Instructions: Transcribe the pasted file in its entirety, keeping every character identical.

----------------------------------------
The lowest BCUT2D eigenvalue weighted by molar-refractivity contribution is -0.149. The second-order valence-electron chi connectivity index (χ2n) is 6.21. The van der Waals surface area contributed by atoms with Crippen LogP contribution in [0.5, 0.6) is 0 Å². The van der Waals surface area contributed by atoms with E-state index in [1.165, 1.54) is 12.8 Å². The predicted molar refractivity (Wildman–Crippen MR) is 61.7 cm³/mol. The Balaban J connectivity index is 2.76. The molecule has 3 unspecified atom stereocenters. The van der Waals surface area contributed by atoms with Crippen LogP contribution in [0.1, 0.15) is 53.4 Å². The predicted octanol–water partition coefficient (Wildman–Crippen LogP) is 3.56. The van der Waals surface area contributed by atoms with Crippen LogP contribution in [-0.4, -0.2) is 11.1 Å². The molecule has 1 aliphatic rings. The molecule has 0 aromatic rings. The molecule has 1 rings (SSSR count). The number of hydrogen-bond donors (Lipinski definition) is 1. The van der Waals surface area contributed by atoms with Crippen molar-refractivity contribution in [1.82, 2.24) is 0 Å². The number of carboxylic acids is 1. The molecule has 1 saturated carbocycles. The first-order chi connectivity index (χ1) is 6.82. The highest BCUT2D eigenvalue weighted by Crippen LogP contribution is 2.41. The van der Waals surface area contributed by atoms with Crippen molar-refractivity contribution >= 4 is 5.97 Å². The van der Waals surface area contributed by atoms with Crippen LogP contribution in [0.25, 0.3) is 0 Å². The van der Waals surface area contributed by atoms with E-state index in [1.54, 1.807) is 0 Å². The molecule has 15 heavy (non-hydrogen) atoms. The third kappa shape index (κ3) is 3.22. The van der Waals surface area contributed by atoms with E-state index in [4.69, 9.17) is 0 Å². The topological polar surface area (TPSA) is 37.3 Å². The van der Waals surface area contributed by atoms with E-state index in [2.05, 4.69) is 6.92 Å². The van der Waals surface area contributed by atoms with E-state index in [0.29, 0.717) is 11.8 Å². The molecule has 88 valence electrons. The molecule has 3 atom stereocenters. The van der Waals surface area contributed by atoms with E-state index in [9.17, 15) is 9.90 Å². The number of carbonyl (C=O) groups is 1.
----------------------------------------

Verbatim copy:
The lowest BCUT2D eigenvalue weighted by molar-refractivity contribution is -0.149. The second-order valence-electron chi connectivity index (χ2n) is 6.21. The van der Waals surface area contributed by atoms with Crippen LogP contribution in [0.5, 0.6) is 0 Å². The van der Waals surface area contributed by atoms with E-state index in [1.165, 1.54) is 12.8 Å². The predicted molar refractivity (Wildman–Crippen MR) is 61.7 cm³/mol. The Balaban J connectivity index is 2.76. The molecule has 3 unspecified atom stereocenters. The van der Waals surface area contributed by atoms with Crippen LogP contribution in [0.1, 0.15) is 53.4 Å². The predicted octanol–water partition coefficient (Wildman–Crippen LogP) is 3.56. The van der Waals surface area contributed by atoms with Crippen LogP contribution in [-0.4, -0.2) is 11.1 Å². The molecule has 1 aliphatic rings. The molecule has 0 aromatic rings. The molecule has 1 rings (SSSR count). The number of hydrogen-bond donors (Lipinski definition) is 1. The van der Waals surface area contributed by atoms with Crippen molar-refractivity contribution in [1.82, 2.24) is 0 Å². The number of carboxylic acids is 1. The molecule has 1 saturated carbocycles. The first-order chi connectivity index (χ1) is 6.82. The highest BCUT2D eigenvalue weighted by Crippen LogP contribution is 2.41. The van der Waals surface area contributed by atoms with Crippen molar-refractivity contribution >= 4 is 5.97 Å². The van der Waals surface area contributed by atoms with Crippen LogP contribution in [0.25, 0.3) is 0 Å². The van der Waals surface area contributed by atoms with E-state index in [1.54, 1.807) is 0 Å². The molecule has 15 heavy (non-hydrogen) atoms. The third kappa shape index (κ3) is 3.22. The van der Waals surface area contributed by atoms with E-state index in [4.69, 9.17) is 0 Å². The topological polar surface area (TPSA) is 37.3 Å². The van der Waals surface area contributed by atoms with E-state index in [2.05, 4.69) is 6.92 Å². The van der Waals surface area contributed by atoms with E-state index in [0.29, 0.717) is 11.8 Å². The molecule has 88 valence electrons. The molecule has 3 atom stereocenters. The van der Waals surface area contributed by atoms with E-state index in [9.17, 15) is 9.90 Å². The number of carbonyl (C=O) groups is 1.